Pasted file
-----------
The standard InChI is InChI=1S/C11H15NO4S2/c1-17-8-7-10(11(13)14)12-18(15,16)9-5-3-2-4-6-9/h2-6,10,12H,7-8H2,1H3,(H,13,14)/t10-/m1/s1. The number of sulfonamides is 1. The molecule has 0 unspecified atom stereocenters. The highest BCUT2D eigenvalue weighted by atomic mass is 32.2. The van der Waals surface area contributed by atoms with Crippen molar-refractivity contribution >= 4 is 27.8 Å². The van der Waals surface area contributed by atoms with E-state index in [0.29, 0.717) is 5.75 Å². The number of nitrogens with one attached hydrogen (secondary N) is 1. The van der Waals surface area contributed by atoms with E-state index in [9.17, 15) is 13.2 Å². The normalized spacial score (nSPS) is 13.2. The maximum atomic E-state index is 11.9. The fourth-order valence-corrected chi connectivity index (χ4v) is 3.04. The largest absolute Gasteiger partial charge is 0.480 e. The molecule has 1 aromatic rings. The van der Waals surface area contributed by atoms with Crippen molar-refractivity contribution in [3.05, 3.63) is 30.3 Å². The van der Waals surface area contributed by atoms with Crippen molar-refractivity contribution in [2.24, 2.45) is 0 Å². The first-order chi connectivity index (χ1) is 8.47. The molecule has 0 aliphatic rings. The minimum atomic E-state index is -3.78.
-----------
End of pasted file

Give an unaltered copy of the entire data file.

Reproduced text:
The standard InChI is InChI=1S/C11H15NO4S2/c1-17-8-7-10(11(13)14)12-18(15,16)9-5-3-2-4-6-9/h2-6,10,12H,7-8H2,1H3,(H,13,14)/t10-/m1/s1. The number of sulfonamides is 1. The molecule has 0 unspecified atom stereocenters. The highest BCUT2D eigenvalue weighted by atomic mass is 32.2. The van der Waals surface area contributed by atoms with Crippen molar-refractivity contribution >= 4 is 27.8 Å². The van der Waals surface area contributed by atoms with E-state index in [0.29, 0.717) is 5.75 Å². The number of nitrogens with one attached hydrogen (secondary N) is 1. The van der Waals surface area contributed by atoms with E-state index in [9.17, 15) is 13.2 Å². The normalized spacial score (nSPS) is 13.2. The maximum atomic E-state index is 11.9. The fourth-order valence-corrected chi connectivity index (χ4v) is 3.04. The largest absolute Gasteiger partial charge is 0.480 e. The molecule has 1 aromatic rings. The van der Waals surface area contributed by atoms with Crippen molar-refractivity contribution in [3.05, 3.63) is 30.3 Å². The van der Waals surface area contributed by atoms with Crippen molar-refractivity contribution in [2.24, 2.45) is 0 Å². The first-order chi connectivity index (χ1) is 8.47. The molecule has 0 aliphatic rings. The minimum atomic E-state index is -3.78.